At this time " there was no collision between church doctrine and public policy regarding the business world, because both were formed by the same environment and accepted the same broad assumptions as to what was socially best." 3 Economic interests were seen as subordinate to the real purpose of life, which was securing one's salvation. Economic conduct was part of personal conduct and thus the rules of morality clearly applied. There were numerous warnings for men not to let the pursuit of wealth interfere with what was truly important in life. The medieval thinker saw it thus: " Payment may properly be demanded by a craftsman, who makes goods or by a merchant who transports goods over a long distance to a place that is in need of them, because both vocations serve a common good. The sin of avarices may hang on them, but indeed it lies unpardonably heavy upon the speculator - those who profit from weakness, who exploit situations for no one's good but their own." 4 Material wealth was seen as necessary, since with out it a man could not support his family or help his neighbors. But it must be stressed that wealth was a means to an end, not an end in itself, and a man should have no more wealth than he required. Unlike modern society which accepts profit growth as justification for almost any action, the medieval world considered economic actions subordinate to moral authority. "The Church condemned as a sin precisely that effort to achieve a continuous and unlimited increase in material wealth which modern society upholds as a virtue." 5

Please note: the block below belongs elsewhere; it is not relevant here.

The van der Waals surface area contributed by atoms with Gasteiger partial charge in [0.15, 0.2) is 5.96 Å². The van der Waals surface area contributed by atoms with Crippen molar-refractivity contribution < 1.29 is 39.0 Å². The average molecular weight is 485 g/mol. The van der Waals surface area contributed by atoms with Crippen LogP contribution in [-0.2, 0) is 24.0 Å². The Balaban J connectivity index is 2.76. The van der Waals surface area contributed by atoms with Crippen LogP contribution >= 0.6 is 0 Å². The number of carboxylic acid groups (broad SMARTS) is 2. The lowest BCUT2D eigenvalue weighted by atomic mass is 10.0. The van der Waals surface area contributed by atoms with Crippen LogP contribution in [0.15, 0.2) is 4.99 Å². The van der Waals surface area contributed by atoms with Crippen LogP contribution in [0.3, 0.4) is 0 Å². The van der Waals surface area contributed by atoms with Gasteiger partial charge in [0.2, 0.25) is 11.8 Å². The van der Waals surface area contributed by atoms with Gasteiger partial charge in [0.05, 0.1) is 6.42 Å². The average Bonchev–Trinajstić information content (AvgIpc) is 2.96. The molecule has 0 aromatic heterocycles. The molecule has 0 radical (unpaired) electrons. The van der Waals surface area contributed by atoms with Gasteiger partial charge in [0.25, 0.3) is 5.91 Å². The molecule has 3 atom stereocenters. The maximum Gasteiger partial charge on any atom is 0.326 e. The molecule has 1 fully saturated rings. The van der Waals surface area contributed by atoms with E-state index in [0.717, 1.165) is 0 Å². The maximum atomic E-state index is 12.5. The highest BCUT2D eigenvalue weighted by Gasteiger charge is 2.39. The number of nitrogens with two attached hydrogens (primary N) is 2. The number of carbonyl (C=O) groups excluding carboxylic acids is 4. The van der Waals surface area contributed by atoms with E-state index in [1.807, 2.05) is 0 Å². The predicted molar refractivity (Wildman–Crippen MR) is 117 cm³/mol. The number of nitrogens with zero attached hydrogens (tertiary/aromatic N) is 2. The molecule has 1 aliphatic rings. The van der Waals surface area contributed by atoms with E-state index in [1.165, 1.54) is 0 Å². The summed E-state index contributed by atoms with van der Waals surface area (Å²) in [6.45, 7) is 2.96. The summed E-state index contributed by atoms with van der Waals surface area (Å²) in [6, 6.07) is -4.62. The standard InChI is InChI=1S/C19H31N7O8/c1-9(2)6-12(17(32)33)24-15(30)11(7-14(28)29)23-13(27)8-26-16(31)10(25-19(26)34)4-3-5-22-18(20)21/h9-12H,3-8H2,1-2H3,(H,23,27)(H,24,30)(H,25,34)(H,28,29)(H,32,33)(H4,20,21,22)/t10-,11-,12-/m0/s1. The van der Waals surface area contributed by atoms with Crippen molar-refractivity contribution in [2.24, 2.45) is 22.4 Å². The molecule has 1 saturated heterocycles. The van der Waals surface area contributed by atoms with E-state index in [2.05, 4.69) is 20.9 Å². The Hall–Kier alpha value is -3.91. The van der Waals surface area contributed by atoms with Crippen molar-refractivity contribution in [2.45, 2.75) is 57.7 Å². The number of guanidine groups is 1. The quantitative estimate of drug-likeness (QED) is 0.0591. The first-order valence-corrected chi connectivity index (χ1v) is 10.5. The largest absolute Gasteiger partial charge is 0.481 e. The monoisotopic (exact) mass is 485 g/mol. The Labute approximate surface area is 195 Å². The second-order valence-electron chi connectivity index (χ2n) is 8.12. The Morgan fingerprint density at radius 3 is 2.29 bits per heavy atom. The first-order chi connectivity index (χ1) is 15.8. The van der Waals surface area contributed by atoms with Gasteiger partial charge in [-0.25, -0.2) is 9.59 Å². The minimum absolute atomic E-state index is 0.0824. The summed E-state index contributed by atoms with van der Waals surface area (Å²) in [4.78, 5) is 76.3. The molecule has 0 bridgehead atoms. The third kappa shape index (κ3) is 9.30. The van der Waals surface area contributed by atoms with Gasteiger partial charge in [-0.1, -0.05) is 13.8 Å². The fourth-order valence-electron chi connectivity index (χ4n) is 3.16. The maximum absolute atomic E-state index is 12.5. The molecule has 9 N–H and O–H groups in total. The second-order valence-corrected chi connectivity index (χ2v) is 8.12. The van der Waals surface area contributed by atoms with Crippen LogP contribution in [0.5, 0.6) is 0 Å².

The moral influence in economics can be seen most clearly in the doctrine of just price, which basically states: " That prices will vary with market conditions, but must correctly correspond to the labor and material costs of the producer."6 Further more, it was believed that prices were most fair in an open market, where bargaining was allowed. Because a deal would only be struck when both parties were satisfied with the price. Usury violated both these principals. The lender did no real work or produced any goods; he expected to make a profit for doing nothing more than temporarily handing over what he had in surplus. Worse than this was the fact that money lenders almost never engaged in bargaining. When you came to them, you were in need, and so the lender could set terms that you had no choice but to agree to. Little wonder that the usurer fast became a hated figure. They were often compared to the rich man in the story of Lazarus, Luke 16; 19-31. In this tail, Lazarus dies after a life of struggle and poverty, and then goes to heaven. While the rich man enjoys comforts on earth, then dies and goes to hell.